Another reason is that I had a previous interest in the water cycle. Having resided in California for 5 years, a region prone to various natural disasters such as floods and droughts, I developed a profound interest in knowing the future implications of these phenomena.

Q: I heard that you are actively involved in international collaborative research.

Ishida: Thanks to IROAST, I have made good progress in international joint research. Currently, I am engaged in academic collaboration with a Turkish researcher. He was my colleague from UC Davis. We have been working together since our time in the United States, so it was effortless to conduct joint research with him.

One of the notable advantages of joint research is the ease of obtaining research funding. Another is the ability to access data from various countries. Depending on the country, river data may not be published. Japan is an island, so any published river data would pertain to Japan. However, rivers in some countries flow through many nations, and publishing river data of only one nation could cause a problem. International research can help address these challenges.

Q: How do you find the environment of IROAST?

Ishida:Those affiliated with IROAST are mostly researchers who have experience working overseas. As one of those researchers, I found that the hurdle of international academic papers became lower by obtaining the experience of conducting research overseas. Young researchers and students might put international academic papers on a pedestal, but in the United States, any publication is considered an international proceeding. Hence, I have come to believe that all academic papers are essentially equivalent to international publications.

In addition, the laboratory that I was affiliated with had very acclaimed professors, who had extensive connections with numerous reputable researchers. Because of this, I no longer perceive these well-respected researchers and research itself as extraordinary. I think all researchers at IROAST share this sentiment.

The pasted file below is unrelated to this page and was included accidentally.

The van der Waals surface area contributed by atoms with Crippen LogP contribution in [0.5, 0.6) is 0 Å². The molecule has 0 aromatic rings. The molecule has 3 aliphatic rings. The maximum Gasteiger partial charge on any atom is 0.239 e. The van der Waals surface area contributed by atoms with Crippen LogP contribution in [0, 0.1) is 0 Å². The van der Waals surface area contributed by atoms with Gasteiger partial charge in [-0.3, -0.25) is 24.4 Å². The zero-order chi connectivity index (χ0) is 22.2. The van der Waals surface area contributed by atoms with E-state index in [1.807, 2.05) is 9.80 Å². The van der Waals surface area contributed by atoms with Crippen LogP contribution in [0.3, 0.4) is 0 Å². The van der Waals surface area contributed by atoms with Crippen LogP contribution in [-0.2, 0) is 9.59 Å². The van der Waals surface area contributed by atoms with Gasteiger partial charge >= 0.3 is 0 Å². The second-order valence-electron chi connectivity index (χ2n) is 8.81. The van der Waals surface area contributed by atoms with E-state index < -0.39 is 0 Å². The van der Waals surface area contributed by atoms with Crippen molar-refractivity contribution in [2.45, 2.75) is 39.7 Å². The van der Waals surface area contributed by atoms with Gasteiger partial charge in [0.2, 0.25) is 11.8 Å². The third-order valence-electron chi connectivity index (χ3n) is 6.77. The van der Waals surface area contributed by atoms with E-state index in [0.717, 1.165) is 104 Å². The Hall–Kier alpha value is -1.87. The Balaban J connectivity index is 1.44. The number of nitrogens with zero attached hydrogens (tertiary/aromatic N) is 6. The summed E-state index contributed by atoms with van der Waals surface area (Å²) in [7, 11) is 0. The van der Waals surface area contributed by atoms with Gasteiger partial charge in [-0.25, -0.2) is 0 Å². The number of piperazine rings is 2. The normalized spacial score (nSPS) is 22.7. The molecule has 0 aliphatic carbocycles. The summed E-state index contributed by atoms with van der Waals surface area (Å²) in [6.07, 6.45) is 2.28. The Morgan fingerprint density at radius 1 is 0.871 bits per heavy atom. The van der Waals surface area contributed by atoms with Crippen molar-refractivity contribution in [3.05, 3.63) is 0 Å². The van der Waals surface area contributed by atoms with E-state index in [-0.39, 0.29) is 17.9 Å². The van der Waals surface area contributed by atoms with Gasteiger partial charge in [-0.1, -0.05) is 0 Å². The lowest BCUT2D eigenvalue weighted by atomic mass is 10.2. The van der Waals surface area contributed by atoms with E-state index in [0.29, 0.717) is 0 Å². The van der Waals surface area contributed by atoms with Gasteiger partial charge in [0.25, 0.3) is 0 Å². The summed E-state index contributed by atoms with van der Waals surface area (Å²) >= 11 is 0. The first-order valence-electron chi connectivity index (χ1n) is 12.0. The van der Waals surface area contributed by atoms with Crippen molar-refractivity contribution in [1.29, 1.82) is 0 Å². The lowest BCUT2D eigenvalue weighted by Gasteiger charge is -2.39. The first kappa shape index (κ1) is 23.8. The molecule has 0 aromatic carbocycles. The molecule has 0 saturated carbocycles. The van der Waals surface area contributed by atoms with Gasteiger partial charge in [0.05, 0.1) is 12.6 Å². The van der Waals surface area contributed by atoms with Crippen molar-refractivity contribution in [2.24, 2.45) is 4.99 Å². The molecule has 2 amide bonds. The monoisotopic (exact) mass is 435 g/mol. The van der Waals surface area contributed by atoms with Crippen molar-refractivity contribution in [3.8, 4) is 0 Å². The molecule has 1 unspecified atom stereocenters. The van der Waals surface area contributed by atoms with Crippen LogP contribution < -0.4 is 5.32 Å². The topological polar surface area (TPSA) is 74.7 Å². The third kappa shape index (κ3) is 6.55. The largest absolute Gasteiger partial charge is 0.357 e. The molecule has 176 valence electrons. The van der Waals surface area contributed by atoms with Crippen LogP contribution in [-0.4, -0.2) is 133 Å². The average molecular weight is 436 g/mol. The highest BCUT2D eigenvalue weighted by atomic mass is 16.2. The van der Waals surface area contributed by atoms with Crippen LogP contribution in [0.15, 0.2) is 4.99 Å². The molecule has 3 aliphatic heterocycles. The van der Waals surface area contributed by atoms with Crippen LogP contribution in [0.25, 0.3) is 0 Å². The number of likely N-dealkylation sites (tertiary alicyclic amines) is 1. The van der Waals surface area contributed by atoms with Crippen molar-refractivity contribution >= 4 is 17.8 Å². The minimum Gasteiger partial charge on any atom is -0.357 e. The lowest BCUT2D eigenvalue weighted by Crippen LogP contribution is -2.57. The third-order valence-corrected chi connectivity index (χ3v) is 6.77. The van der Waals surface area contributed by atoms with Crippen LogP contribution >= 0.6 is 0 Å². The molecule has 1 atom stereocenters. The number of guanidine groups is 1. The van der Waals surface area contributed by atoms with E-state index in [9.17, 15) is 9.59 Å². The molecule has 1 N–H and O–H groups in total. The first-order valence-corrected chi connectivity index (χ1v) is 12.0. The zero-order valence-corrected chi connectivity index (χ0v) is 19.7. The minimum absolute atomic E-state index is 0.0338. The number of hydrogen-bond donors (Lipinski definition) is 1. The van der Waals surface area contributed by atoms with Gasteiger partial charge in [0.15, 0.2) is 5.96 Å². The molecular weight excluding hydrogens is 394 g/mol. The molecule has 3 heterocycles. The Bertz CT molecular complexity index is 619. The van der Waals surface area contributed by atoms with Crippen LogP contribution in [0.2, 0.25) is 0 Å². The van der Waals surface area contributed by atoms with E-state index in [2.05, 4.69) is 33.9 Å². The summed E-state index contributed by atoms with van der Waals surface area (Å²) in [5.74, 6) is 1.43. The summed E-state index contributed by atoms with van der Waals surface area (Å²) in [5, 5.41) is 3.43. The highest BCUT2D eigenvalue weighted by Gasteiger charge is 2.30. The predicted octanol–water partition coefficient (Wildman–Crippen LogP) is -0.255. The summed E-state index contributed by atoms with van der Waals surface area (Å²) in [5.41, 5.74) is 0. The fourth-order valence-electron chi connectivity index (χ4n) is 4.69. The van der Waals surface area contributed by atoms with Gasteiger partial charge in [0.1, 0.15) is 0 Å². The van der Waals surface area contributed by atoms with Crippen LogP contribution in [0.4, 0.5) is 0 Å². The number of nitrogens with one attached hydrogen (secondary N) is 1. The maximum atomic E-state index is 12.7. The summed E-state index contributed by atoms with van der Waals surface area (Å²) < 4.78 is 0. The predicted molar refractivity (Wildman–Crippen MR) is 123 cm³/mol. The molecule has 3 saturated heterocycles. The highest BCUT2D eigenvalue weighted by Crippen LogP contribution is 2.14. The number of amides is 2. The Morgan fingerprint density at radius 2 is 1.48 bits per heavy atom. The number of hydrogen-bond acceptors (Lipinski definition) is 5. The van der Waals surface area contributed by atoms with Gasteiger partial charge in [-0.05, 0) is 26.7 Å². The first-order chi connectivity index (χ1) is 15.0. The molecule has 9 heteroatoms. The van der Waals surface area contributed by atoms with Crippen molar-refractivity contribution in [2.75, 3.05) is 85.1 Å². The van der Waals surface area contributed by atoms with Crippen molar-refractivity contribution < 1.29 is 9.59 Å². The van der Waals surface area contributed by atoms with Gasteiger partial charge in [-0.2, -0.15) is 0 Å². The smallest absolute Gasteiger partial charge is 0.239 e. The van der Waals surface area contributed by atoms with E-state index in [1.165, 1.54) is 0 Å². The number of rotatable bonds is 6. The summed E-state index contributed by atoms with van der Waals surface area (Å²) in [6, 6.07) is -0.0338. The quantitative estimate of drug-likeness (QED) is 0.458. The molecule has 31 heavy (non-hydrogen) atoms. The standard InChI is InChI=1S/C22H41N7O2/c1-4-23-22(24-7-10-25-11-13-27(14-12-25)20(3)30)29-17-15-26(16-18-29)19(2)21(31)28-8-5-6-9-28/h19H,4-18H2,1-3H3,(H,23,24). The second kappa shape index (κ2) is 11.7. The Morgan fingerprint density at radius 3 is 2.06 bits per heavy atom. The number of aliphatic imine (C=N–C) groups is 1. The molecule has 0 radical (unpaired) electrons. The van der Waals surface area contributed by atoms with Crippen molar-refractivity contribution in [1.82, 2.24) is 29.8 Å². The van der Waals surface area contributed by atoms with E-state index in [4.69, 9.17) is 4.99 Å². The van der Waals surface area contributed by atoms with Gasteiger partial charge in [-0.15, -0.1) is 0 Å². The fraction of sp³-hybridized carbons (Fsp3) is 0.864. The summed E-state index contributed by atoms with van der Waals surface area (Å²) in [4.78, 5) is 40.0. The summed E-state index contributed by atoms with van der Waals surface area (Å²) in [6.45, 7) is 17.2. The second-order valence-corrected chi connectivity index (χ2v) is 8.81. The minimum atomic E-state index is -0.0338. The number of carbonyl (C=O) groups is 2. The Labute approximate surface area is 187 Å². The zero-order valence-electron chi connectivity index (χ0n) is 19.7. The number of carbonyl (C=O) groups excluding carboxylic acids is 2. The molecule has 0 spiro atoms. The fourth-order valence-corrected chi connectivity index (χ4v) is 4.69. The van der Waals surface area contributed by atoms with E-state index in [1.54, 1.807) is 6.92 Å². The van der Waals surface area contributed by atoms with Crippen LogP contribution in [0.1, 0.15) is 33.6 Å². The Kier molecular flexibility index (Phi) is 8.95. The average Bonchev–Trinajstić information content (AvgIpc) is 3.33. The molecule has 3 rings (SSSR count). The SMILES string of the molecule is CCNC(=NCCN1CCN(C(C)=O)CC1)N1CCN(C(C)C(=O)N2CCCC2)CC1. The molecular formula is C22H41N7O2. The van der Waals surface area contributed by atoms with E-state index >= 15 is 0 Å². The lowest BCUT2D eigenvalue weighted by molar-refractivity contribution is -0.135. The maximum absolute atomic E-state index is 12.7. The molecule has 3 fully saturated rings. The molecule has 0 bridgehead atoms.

■ Satisfying curiosity is the most fulfilling act for humans.

Q: What is the best thing about research? 


My motto is “follow your curiosity.” I believe that satisfying curiosity is the most fulfilling act for humans. For example, I am currently studying AI and find it exciting to discover what AI is, how it can be used in my field of research, how far it can go, and its various properties. It will be exciting to create something new.

Researchers can also derive joy from being recognized for their research contributions. I received the J. James R. Cross Medal of the American Society of Civil Engineers in 2016 as the first author of a study on developing a new method to physically estimate the maximum precipitation in a target area using a regional atmospheric model. I was very happy to receive this honor.



Q: What do you do on your days off?

Ishida:Researchers don’t have days off, but I have recently taken time off from the university to assist with my child's club activities. I serve as a referee, cheer, and take photos.

Q: What message would you give to young researchers and students? 

Ishida: Researchers prioritize their curiosity above everything else. This might be an extreme statement, but researchers value their ideas and goals over the common sense of society. Researchers engage in the creation of something innovative by challenging and reshaping established beliefs, so we often lack the inclination to conform to societal norms (ha ha ha). Although we might be a minority in a typical society, I hope that young people value their curiosity and actively strive to pursue their dreams.

Reference link
- IROAST Staff - International Joint Research Faculty Member